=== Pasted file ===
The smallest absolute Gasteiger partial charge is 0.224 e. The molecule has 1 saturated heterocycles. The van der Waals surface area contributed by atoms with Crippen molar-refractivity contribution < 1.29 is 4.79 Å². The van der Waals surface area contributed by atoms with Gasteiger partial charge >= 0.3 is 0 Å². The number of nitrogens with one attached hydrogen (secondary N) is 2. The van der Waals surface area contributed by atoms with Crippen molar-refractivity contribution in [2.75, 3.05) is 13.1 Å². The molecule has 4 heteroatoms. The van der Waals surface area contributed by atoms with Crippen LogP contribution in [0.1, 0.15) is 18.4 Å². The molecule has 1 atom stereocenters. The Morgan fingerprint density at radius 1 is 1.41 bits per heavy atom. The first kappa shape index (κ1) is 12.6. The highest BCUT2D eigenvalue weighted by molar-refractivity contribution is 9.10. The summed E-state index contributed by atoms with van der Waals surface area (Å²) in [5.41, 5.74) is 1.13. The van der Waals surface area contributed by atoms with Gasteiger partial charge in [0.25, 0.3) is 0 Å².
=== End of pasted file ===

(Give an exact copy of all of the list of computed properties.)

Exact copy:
The smallest absolute Gasteiger partial charge is 0.224 e. The molecule has 1 saturated heterocycles. The van der Waals surface area contributed by atoms with Crippen molar-refractivity contribution < 1.29 is 4.79 Å². The van der Waals surface area contributed by atoms with Gasteiger partial charge >= 0.3 is 0 Å². The number of nitrogens with one attached hydrogen (secondary N) is 2. The van der Waals surface area contributed by atoms with Crippen molar-refractivity contribution in [2.75, 3.05) is 13.1 Å². The molecule has 4 heteroatoms. The van der Waals surface area contributed by atoms with Crippen LogP contribution in [0.1, 0.15) is 18.4 Å². The molecule has 1 atom stereocenters. The Morgan fingerprint density at radius 1 is 1.41 bits per heavy atom. The first kappa shape index (κ1) is 12.6. The highest BCUT2D eigenvalue weighted by molar-refractivity contribution is 9.10. The summed E-state index contributed by atoms with van der Waals surface area (Å²) in [5.41, 5.74) is 1.13. The van der Waals surface area contributed by atoms with Gasteiger partial charge in [0.25, 0.3) is 0 Å².